Hambo Says the Bible Is Better Than Science

This is about an old article by Ken Ham (ol’ Hambo) — the ayatollah of Appalachia, the world’s holiest man who knows more about religion and science than everyone else. It first appeared at the website of Answers in Genesis (AIG), Hambo’s creationist ministry, on 01 January 2012, but we ignored it. There was probably some real news going on at the time — like a battle over creationist legislation or litigation. Those things aren’t happening these days, so we’re glad AIG is running their clunker again.

The title is Doesn’t Science Disprove the Bible. Here are some excerpts, with bold font added by us for emphasis, and occasional Curmudgeonly interjections that look [like this]:

In today’s world we often hear statements like “science disproves creation” or “science proves evolution.” Whenever we hear such claims, the first thing we should ask is “What do you mean by science?”

You know what’s coming next. Hambo very predictably says:

The word science comes from the Latin scientia, which means “knowledge.” When most people think of the word science, they tend to equate it with technology, yet secularists also equate the word science with molecules-to-man evolution and millions of years. To help sort out the confusion [Hee hee!], there needs to be an understanding that we can divide science into two categories:

Then he babbles about the false distinction made by creationists between “Operational” (or “Observational”) science and “Historical” science. We’ve written about it several times, originally in Creationism and Science. Creationists insist that bible history (six-day creation, Noah’s flood, etc.) is true, and to preserve their dogma, they claim that “historical” science which contradicts those bible tales is a silly belief system based on unproven assumptions, because there is no way to go back in time and use observational science to prove those assumptions are correct. Our favorite rebuttal is described in The Lessons of Tiktaalik.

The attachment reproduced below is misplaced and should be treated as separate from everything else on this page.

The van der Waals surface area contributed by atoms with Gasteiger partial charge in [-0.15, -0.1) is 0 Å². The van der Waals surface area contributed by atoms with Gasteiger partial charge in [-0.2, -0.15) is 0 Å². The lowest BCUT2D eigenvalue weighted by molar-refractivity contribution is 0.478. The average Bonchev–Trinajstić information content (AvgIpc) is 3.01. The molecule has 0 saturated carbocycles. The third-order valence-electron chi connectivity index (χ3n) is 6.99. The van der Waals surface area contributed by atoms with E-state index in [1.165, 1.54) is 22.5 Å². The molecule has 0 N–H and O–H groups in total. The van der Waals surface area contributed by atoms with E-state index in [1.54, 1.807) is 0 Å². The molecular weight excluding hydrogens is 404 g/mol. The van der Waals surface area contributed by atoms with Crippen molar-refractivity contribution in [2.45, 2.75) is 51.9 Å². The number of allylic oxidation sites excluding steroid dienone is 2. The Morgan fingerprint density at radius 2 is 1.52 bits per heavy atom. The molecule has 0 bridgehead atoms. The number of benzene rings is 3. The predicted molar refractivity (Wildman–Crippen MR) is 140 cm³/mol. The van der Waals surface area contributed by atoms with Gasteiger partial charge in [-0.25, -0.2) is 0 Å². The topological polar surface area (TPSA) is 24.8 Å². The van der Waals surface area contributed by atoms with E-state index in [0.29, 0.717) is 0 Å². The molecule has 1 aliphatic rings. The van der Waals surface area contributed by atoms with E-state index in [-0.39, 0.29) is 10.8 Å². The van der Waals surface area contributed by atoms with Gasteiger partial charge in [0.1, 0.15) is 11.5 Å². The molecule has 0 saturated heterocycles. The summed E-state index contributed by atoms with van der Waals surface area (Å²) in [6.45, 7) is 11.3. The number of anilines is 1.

For your weekend amusement, here’s a bit of Hambo’s argument:

The Genesis account of origins gives us knowledge about the past, revealed by an infallible witness — God. [An infallible witness!] Those who believe in Darwinian evolution [The hell-bound fools!] claim to have knowledge concerning the past, too, but this knowledge is based upon the beliefs of fallible humans who did not witness the supposed evolutionary history. Genesis is the true account of historical science [the Truth], whereas evolution is really a fictional historical science. Thus, the battle between creation and evolution (the Genesis account versus man’s account of origins) is really a battle over historical science.

Amazingly, he claims:

Observational science (in geology, biology, astronomy, anthropology, etc.) confirms the account of origins in Genesis and refutes the evolutionary account. (Many of these confirmations are available on our website, [link to AIG omitted].